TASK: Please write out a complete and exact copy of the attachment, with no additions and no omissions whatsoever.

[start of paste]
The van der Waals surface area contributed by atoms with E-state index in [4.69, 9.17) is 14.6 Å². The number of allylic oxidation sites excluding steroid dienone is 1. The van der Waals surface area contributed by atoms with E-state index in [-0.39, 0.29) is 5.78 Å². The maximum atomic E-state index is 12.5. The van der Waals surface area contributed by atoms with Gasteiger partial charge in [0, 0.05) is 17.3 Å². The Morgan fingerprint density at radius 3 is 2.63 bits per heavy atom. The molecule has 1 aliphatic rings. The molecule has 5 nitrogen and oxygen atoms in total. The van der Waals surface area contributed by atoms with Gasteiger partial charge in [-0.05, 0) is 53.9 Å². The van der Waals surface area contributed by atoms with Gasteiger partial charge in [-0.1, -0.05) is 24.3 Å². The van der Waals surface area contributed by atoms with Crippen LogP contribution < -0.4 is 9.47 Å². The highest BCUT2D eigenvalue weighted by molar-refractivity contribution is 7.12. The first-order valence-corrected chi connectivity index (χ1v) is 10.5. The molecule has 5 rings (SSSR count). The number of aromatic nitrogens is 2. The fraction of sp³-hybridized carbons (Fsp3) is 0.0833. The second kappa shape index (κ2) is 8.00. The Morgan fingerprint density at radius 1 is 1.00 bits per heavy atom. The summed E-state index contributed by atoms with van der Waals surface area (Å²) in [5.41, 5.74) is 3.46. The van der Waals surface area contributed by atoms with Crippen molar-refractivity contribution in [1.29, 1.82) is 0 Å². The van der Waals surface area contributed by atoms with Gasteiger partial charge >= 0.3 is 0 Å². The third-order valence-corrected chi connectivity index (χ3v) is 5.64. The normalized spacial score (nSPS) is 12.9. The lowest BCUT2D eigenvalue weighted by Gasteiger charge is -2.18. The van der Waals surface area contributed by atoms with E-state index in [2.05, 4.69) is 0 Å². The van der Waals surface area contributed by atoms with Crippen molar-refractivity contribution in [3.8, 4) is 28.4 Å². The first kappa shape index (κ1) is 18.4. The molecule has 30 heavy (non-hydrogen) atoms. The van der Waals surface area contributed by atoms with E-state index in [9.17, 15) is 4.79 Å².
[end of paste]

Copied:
The van der Waals surface area contributed by atoms with E-state index in [4.69, 9.17) is 14.6 Å². The number of allylic oxidation sites excluding steroid dienone is 1. The van der Waals surface area contributed by atoms with E-state index in [-0.39, 0.29) is 5.78 Å². The maximum atomic E-state index is 12.5. The van der Waals surface area contributed by atoms with Gasteiger partial charge in [0, 0.05) is 17.3 Å². The Morgan fingerprint density at radius 3 is 2.63 bits per heavy atom. The molecule has 1 aliphatic rings. The molecule has 5 nitrogen and oxygen atoms in total. The van der Waals surface area contributed by atoms with Gasteiger partial charge in [-0.05, 0) is 53.9 Å². The van der Waals surface area contributed by atoms with Gasteiger partial charge in [-0.1, -0.05) is 24.3 Å². The van der Waals surface area contributed by atoms with Crippen LogP contribution < -0.4 is 9.47 Å². The highest BCUT2D eigenvalue weighted by molar-refractivity contribution is 7.12. The first-order valence-corrected chi connectivity index (χ1v) is 10.5. The molecule has 5 rings (SSSR count). The number of aromatic nitrogens is 2. The fraction of sp³-hybridized carbons (Fsp3) is 0.0833. The second kappa shape index (κ2) is 8.00. The Morgan fingerprint density at radius 1 is 1.00 bits per heavy atom. The summed E-state index contributed by atoms with van der Waals surface area (Å²) in [5.41, 5.74) is 3.46. The van der Waals surface area contributed by atoms with Crippen molar-refractivity contribution in [1.29, 1.82) is 0 Å². The van der Waals surface area contributed by atoms with Gasteiger partial charge >= 0.3 is 0 Å². The third-order valence-corrected chi connectivity index (χ3v) is 5.64. The normalized spacial score (nSPS) is 12.9. The lowest BCUT2D eigenvalue weighted by Gasteiger charge is -2.18. The van der Waals surface area contributed by atoms with E-state index in [2.05, 4.69) is 0 Å². The van der Waals surface area contributed by atoms with Crippen molar-refractivity contribution in [3.8, 4) is 28.4 Å². The first kappa shape index (κ1) is 18.4. The molecule has 30 heavy (non-hydrogen) atoms. The van der Waals surface area contributed by atoms with E-state index in [9.17, 15) is 4.79 Å².